The Loop appears to be paying off as well; in just two years, each of the five destinations has experienced higher accommodations tax collections – a measure of visitor numbers – with increases ranging from 4 to 20 per cent. “It’s been successful in a pretty short period of time,” says Nash. “All of the visitation is up – every single destination had increased numbers.”

In today’s busy world, many consumers are looking for inspiration that’s packaged up in a neat itinerary. “Travellers like itineraries, and the Colorado Historic Hot Springs Loop provides the ideas and inspiration to map-out a bucket-list-worthy hot springs road trip through the Rocky Mountains,” says Steve Beckley, owner of both Iron Mountain Hot Springs and Glenwood Caverns Adventure Park. “Each of the 19 stops on the Loop has something unique and special to offer. Together, the Loop becomes the destination, and we all benefit.”

The inspiration includes not just hot springs, but scenic drives, stops in the Rocky Mountains National Park, and activities in nature, from hiking to whitewater rafting to skiing. There are also heritage trains, ghost towns and mining opportunities. It’s this wide-ranging wellness itinerary, combined with a focus on the history of many of the hot springs – many of which have been around since the 1800s – that has helped put western Colorado firmly in the spotlight.

“The importance of wellness to our physical and mental health is gaining awareness in leaps and bounds in the US, at the same time that heritage travel is on the rise,” explains Beckley. “The Loop combines these trends with the adventure of a Western road trip.”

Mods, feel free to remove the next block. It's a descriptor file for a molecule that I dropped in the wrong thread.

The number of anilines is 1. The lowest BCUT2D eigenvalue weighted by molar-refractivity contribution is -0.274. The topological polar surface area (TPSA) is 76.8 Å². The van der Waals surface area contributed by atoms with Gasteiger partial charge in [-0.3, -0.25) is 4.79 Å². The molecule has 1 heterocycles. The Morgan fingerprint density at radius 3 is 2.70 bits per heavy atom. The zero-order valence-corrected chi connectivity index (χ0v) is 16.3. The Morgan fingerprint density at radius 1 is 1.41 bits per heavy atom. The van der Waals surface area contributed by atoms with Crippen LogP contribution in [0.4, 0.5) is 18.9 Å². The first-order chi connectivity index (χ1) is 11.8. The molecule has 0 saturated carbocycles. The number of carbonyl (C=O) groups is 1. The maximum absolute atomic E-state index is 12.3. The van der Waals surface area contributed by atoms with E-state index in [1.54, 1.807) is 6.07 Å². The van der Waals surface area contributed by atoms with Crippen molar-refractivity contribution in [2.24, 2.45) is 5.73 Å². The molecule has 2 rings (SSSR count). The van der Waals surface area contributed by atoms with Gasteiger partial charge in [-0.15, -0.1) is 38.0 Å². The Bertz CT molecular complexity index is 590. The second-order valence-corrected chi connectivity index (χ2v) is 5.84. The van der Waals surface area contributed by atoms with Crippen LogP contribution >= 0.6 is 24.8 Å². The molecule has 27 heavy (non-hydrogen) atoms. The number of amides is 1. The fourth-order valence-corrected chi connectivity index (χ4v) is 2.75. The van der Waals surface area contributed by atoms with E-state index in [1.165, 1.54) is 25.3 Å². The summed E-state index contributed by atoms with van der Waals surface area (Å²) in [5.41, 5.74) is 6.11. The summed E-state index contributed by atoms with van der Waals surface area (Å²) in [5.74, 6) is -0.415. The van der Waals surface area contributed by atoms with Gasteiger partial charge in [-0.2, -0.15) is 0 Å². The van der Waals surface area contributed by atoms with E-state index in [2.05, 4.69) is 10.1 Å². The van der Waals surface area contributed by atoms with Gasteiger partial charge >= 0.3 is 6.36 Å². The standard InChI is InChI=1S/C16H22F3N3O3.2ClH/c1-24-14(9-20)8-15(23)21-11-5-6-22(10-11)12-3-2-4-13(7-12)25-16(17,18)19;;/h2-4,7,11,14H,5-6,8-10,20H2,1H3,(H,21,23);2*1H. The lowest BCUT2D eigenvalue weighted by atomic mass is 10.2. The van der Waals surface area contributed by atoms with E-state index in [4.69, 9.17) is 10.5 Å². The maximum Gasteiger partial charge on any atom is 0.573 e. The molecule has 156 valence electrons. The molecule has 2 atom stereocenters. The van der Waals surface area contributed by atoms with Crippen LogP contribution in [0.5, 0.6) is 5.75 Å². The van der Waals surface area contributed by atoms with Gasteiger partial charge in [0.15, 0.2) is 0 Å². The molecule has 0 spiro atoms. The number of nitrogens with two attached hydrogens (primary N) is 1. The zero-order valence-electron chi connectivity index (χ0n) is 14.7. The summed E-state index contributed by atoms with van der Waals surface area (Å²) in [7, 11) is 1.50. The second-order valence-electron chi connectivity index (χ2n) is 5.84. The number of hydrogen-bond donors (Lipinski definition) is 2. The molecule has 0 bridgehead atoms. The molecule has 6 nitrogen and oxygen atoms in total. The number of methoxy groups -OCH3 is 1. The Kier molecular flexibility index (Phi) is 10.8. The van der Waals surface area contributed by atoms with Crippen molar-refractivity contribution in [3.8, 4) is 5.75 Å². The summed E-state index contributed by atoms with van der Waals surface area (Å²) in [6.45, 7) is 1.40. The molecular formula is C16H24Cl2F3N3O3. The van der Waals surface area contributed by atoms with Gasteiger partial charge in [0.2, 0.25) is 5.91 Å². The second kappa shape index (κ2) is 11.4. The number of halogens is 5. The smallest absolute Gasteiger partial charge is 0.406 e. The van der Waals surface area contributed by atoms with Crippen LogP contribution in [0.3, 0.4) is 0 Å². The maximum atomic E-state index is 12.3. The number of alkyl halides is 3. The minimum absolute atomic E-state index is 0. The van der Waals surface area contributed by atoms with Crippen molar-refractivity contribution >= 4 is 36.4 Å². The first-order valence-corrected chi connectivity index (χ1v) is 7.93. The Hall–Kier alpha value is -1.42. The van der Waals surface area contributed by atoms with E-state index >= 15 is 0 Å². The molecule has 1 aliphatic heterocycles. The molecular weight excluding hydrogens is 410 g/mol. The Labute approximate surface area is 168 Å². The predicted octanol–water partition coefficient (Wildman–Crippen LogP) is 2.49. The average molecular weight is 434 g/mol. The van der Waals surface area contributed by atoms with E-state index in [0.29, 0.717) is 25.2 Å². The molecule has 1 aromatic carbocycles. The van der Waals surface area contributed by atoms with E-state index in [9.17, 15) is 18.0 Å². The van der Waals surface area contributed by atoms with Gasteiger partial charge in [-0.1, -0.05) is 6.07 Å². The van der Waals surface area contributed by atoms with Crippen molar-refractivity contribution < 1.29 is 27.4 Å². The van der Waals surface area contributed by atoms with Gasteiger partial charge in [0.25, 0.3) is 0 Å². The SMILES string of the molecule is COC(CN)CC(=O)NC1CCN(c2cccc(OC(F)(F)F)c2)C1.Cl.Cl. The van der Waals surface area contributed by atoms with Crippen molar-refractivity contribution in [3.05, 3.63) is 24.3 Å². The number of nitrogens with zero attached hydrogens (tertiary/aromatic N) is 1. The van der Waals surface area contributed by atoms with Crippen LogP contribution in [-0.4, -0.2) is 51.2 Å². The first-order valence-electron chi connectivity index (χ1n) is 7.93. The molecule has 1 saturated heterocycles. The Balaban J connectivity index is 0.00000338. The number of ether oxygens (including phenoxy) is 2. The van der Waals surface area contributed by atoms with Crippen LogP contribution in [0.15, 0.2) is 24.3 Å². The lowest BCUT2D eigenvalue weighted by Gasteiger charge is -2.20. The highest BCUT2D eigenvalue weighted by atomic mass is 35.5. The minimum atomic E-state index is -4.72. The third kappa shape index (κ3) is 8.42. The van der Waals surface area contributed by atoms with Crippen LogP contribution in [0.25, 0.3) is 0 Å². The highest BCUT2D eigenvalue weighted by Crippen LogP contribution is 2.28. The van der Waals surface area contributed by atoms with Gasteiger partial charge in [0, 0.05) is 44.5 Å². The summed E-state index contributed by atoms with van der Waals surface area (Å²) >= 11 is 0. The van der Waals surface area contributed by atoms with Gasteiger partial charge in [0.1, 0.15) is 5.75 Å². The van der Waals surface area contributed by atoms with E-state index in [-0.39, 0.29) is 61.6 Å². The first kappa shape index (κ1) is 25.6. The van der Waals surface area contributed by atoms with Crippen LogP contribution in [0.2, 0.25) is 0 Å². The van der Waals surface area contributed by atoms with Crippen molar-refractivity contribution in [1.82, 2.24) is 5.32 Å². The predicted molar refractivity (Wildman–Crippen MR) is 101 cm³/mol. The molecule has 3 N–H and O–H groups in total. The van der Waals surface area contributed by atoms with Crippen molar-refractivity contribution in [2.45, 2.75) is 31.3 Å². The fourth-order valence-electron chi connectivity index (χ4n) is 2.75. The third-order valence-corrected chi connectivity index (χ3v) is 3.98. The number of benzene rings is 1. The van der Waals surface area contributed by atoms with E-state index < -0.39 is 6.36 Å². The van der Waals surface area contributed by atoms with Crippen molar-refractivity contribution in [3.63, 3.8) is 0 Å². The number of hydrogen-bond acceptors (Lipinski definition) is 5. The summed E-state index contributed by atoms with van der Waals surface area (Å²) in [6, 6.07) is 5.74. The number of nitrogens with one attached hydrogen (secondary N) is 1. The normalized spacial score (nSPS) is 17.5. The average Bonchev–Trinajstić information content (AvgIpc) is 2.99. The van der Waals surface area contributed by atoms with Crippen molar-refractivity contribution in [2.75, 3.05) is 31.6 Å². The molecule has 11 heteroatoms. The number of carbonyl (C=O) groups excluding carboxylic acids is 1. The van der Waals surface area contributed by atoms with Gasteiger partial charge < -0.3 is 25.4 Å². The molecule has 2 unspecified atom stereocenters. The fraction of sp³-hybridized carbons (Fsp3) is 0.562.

Collaboration
But beyond the increases in visitor numbers, the Loop has meant a new kind of collaboration for many of the hot springs facilities. For instance, as a newcomer to the scene – Iron Mountain Hot Springs only opened in 2015 – Beckley gained insight and ideas from both Old Town Hot Springs and Avalanche Ranch. “It’s created a relationship that’s more collaborative than competitive,” says Beckley.

Pankow has a similar story. “We’ve built great relationships with our partners, and are able to reach out for ideas, best practices, professional opinions and advice,” she says.

The team’s efforts have garnered a number of awards, including Best Idea from the Destination Marketing Association of the West, Best Campaign from the Colorado Tourism Office, and the Colorado Business Roundtable’s Collaboration in Industry award. “It’s kind of surprising how successful it’s been so quickly,” says Nash.

Nash says the next phase will involve making more formalised packages, with hotel stays, rental cars, skiing passes and attractions admissions all grouped together for the consumer. The ultimate goal is to get international tour operators to put hot springs on their itineraries.

She also hopes the group’s success will provide fodder to create a Hot Springs Association of the US, where there are an estimated 215 facilities.

“The US is behind the curve when it comes to hot springs awareness,” says Nash. “For consumers, the first thing that pops into their head is the recreational aspect, rather than the wellness aspect. The wellness aspect is huge, and we all need to work more closely on that.”

For now, the group is thrilled with how their five voices have united as one – and how the world is paying more attention to Colorado as a thermal spa destination. “It’s raising awareness of just how many hot springs choices there are in Colorado, which benefits all of us,” says Beckley.

Colorado Historic Hot Springs Loop

The 720-mile Loop travels through the Rocky Mountains, connecting five regions and 19 thermal facilities in the western part of Colorado

Colorado Historic Hot Springs Loop
Colorado Historic Hot Springs Loop

Colorado Historic Hot Springs Loop in numbers

720 miles

5 hot springs destinations

19 thermal facilities